Many countries are increasingly focusing on new ways to increase access to affordable housing finance. In this journey, international finance and government leaders clearly understand the value and strength of Ginnie Mae’s model as they seek to learn from it and put it into practice with their countries’ housing finance institutions.
During my session at the World Bank’s Housing Finance Conference, I spoke candidly about affordable housing and how Ginnie Mae supports the U.S. housing market through Ginnie Mae’s guarantee of timely payments on mortgage-backed securities for federally insured and guaranteed loans such as the Federal Housing Administration, the Department of Veteran Affairs, and the Department of Agriculture.
I shared information about the wide array of support that Ginnie Mae’s guaranty provides for homeownership, affordable rental housing, assistance living, and home equity conversion mortgages.
All of this outreach helps make Ginnie Mae even more successful by efficiently aligning the interests of Issuers, credit risk insurers, investors, and Ginnie Mae. The result is Ginnie Mae’s continued recognition as a global housing finance leader: providing safety and liquidity, which is at the heart of our guaranty.
Recently I participated in a series of roundtable discussions sponsored by the Federal Home Loan Bank (FHLB) of Pittsburgh, which conducts roundtables throughout the year in Pennsylvania, West Virginia and Delaware. These roundtables are held to increase awareness about critical financial issues for local financial institutions and local policy makers.
The first roundtable was in Morgantown, W.Va., on February 21. I was joined by other experts and policymakers, including U.S. Sen. Joe Manchin of W. Va., a key member of the Senate Committee on Banking, Housing, and Urban Affairs.
I attended another roundtable in Wilmington, Del., on March 31. Joining me was Rep. John Carney, who represents Delaware in the U.S. House of Representatives, and who serves on the Capital Markets and Government Sponsored Enterprises Subcommittee of the House Financial Services Committee.
At both roundtables I gave a primer on Ginnie Mae’s business model and the important role we play in the secondary mortgage market and in affordable housing efforts. This was a key opportunity for me to lay out in detail Ginnie Mae’s impact on both the national and global economies to local and national leaders from West Virginia, Delaware and the FHLB of Pittsburgh. It was particularly important that Sen. Manchin and Rep. Carney participated, as both are influential voices in Washington, D.C., on issues of importance to Ginnie Mae.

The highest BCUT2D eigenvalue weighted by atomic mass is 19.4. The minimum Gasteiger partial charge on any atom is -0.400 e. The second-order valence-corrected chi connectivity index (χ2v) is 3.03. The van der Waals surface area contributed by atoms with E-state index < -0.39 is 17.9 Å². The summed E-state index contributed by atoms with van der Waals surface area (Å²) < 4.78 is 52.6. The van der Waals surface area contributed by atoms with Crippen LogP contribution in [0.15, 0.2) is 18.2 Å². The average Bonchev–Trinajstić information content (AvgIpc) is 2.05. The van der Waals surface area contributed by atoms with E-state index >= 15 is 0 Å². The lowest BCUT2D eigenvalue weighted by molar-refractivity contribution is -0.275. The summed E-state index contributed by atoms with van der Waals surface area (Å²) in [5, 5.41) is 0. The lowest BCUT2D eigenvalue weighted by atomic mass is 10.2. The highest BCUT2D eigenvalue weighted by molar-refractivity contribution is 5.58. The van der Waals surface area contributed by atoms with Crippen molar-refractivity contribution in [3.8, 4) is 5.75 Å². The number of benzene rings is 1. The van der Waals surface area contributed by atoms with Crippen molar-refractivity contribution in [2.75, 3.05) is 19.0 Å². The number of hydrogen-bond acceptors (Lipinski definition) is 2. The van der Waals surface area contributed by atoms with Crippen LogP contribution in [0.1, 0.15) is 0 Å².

I described our mortgage-backed securities (MBS) and how they are the only MBS backed by the full faith and credit of the U.S. government; I was also able to explain how we have no exposure to credit risk, the significance of our MBS guaranteed volume of $1.5 trillion and our monthly issuance rates. In addition, I discussed how our securitization process divides risk among credit enhancers and Issuers and investors.
These roundtables are extremely important to Ginnie Mae’s future as Congress will eventually take up legislation to address the government-sponsored enterprises. It seems likely that whatever legislation Congress passes will impact Ginnie Mae. By participating in these roundtables, which we hope will be conducted throughout the year by FHLBs across the country, we can describe for policymakers and leaders the importance of our role and ultimately have a voice in our future.